In 1846, the gentleman head of the well-to-do Le Strange dynasty, Henry Styleman Le Strange (1815-1862), came up with a suggestion to expand the area to the south of Old Hunstanton into a holiday resort. Henry tempted a number of similar financiers to fund the building of a train line from the town to King's Lynn. He guessed that the railway would bring holidaymakers and visitors to the resort. It became a great success (the Lynn and Hunstanton Railway had become one of the most prosperous railway businesses in England). Le Strange became one of the directors of the rail company but in 1862 he died aged only 47, and it was his son who gained the results of his efforts.

A hint to Le Stranges intentions took place in eighteen forty six, when he shifted the ancient village cross from its old spot to the suggested location of the new town and in 1848 the first building (The Royal Hotel) was erected. Sitting all alone for several years, looking out over a sloping green and The Wash, it was labeled "Le Strange's Folly" by local residents. The Le Strange family obviously had the last laugh as the new seaside resort was eventually developed and became a great success.

A selection of Hunstanton streets and roads: South Beach Road, Ramsay Gardens, Ringstead Road, Westgate, Silfield Gardens, Thornham Road, Castle Cottages, Elizabeth Close, Cromer Road, Pine Close, Andrews Place, Homefields Road, Manor Court, Lower Lincoln Street, Jacobs Folly, Peddars Close, Sandy Lane, Crescent Lane, Collingwood Road, Old Hunstanton Road, Chalk Pit Road, Charles Road, Ship Lane, St Edmunds Avenue, Priory Court, Dianas Drove, Golf Course Road, Clarence Road, Northgate, St Edmunds Terrace, Main Road, Crescent Road, Cypress Place, Downs Road, Church Street, Downs Close, Bernard Crescent, Cliff Terrace, Hamilton Road, Nelson Drive, Eastgate Street, Foundry Lane, Lighthouse Lane, Westgate Street, Victoria Avenue, Lincoln Square, Evans Gardens, Beach Terrace Road, Glebe Avenue, Avenue Road, Broadwater Road.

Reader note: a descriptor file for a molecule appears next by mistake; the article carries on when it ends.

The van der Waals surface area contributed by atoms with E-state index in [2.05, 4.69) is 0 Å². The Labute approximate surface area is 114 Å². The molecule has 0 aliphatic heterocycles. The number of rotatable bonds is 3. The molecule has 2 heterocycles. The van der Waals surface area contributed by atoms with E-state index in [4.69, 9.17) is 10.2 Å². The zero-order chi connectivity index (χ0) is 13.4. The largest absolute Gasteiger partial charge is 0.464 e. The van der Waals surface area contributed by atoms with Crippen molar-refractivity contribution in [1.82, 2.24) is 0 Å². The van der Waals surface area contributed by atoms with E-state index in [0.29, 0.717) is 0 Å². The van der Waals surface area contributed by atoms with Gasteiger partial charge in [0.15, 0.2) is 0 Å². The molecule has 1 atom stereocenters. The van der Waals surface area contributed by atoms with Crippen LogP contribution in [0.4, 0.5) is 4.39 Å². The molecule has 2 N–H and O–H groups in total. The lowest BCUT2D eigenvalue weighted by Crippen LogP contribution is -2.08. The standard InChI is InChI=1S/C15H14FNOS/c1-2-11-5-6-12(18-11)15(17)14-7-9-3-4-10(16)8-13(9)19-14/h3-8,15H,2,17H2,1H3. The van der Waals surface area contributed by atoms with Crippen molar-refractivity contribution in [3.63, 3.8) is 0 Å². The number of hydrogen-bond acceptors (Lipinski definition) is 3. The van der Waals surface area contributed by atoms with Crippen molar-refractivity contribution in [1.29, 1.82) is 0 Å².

Attractions, places of interest, things to do and places to visit in and around Hunstanton: Mount Pleasant Equestrian Centre, St Edmunds Chaple Hunstanton, Creake Abbey, Holkham Beach, Snettisham Park, Captain Willies Activity Centre, Church Farm Museum, Syderstone Common, Paint Me Ceramics, Skegness Pier, Butlins - Skegness, Fantasy Island, Kids World, Fakenham Superbowl, Natureland Seal Sanctuary, Holkham Hall, Stubborn Sands, Captain Kids Adventure World, Hunstanton Beach, Grimston Warren, Farmer Freds Adventure Play Barn, Magdalen College Museum, Parrot Sanctuary, Deer Safari at Snettisham Park, Thursford Collection, Laser Quest Skegness, Church Farm Stow Bardolph, East Winch Common, Bircham Windmill, Skegness Pleasure Beach, Megafun Play Centre.

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Must Watch Video - See Hunstanton Beach and Lighthouse From the Air

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Hunstanton Cottages/Accommodation Near Hunstanton Norfolk (East Anglia)

Gardeners Cottage Hunstanton - Two Bedrooms One Bathroom - Sleeps 4

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This factfile could be helpful for surrounding districts particularly : Heacham, Burnham Deepdale, Brancaster Staithe, Burnham Norton, Sandringham, Flitcham, Wells-Next-the-Sea, Holkham, Kings Lynn, Burnham Market, Brancaster, South Creake, Docking, North Wootton, West Newton, Ingoldisthorpe, Snettisham, Appleton, Ringstead, Shernborne, Thornham, Dersingham, North Creake, Old Hunstanton, Syderstone, Southgate, Hillington, Sedgeford, Great Bircham. GOOGLE MAP - WEATHER OUTLOOK

In case you liked this guide and tourist info to the seaside resort of Hunstanton in Norfolk, then you might very well find certain of our different village and town guides helpful, perhaps our website about Cromer, or maybe even the website about King's Lynn (East Anglia). To search one or more of these sites, then click the specific village or town name. Hopefully we will see you back again some time. Other areas to explore in East Anglia include Great Yarmouth, Norwich and Heacham.